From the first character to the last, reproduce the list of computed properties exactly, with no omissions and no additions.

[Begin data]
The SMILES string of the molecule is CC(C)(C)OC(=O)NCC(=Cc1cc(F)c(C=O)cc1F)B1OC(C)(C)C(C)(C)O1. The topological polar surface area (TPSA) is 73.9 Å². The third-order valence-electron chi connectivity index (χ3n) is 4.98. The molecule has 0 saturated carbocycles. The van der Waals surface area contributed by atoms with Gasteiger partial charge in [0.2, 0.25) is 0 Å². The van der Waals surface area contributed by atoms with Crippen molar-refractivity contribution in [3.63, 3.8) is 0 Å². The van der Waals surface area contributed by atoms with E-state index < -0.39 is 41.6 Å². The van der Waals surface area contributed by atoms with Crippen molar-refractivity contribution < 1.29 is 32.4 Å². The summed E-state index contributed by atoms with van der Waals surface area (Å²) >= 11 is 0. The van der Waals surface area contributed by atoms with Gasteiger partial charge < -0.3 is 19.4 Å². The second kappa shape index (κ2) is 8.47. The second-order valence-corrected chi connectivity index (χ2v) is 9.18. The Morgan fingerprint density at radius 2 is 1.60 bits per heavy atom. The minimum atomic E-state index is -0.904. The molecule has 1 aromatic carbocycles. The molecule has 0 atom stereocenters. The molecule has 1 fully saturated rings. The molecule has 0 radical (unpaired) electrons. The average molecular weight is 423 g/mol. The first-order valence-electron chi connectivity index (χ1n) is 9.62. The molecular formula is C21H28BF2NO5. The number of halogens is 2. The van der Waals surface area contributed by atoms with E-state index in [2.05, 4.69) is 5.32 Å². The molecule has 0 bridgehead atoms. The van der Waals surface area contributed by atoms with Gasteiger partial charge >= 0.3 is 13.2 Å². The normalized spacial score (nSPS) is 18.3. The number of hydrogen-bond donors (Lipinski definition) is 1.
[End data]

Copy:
The SMILES string of the molecule is CC(C)(C)OC(=O)NCC(=Cc1cc(F)c(C=O)cc1F)B1OC(C)(C)C(C)(C)O1. The topological polar surface area (TPSA) is 73.9 Å². The third-order valence-electron chi connectivity index (χ3n) is 4.98. The molecule has 0 saturated carbocycles. The van der Waals surface area contributed by atoms with Gasteiger partial charge in [0.2, 0.25) is 0 Å². The van der Waals surface area contributed by atoms with Crippen molar-refractivity contribution in [3.63, 3.8) is 0 Å². The van der Waals surface area contributed by atoms with E-state index < -0.39 is 41.6 Å². The van der Waals surface area contributed by atoms with Crippen molar-refractivity contribution < 1.29 is 32.4 Å². The summed E-state index contributed by atoms with van der Waals surface area (Å²) >= 11 is 0. The van der Waals surface area contributed by atoms with Gasteiger partial charge < -0.3 is 19.4 Å². The second kappa shape index (κ2) is 8.47. The second-order valence-corrected chi connectivity index (χ2v) is 9.18. The Morgan fingerprint density at radius 2 is 1.60 bits per heavy atom. The minimum atomic E-state index is -0.904. The molecule has 1 aromatic carbocycles. The molecule has 0 atom stereocenters. The molecule has 1 fully saturated rings. The molecule has 0 radical (unpaired) electrons. The average molecular weight is 423 g/mol. The first-order valence-electron chi connectivity index (χ1n) is 9.62. The molecular formula is C21H28BF2NO5. The number of halogens is 2. The van der Waals surface area contributed by atoms with E-state index in [2.05, 4.69) is 5.32 Å². The molecule has 0 bridgehead atoms. The van der Waals surface area contributed by atoms with Gasteiger partial charge >= 0.3 is 13.2 Å². The normalized spacial score (nSPS) is 18.3. The number of hydrogen-bond donors (Lipinski definition) is 1.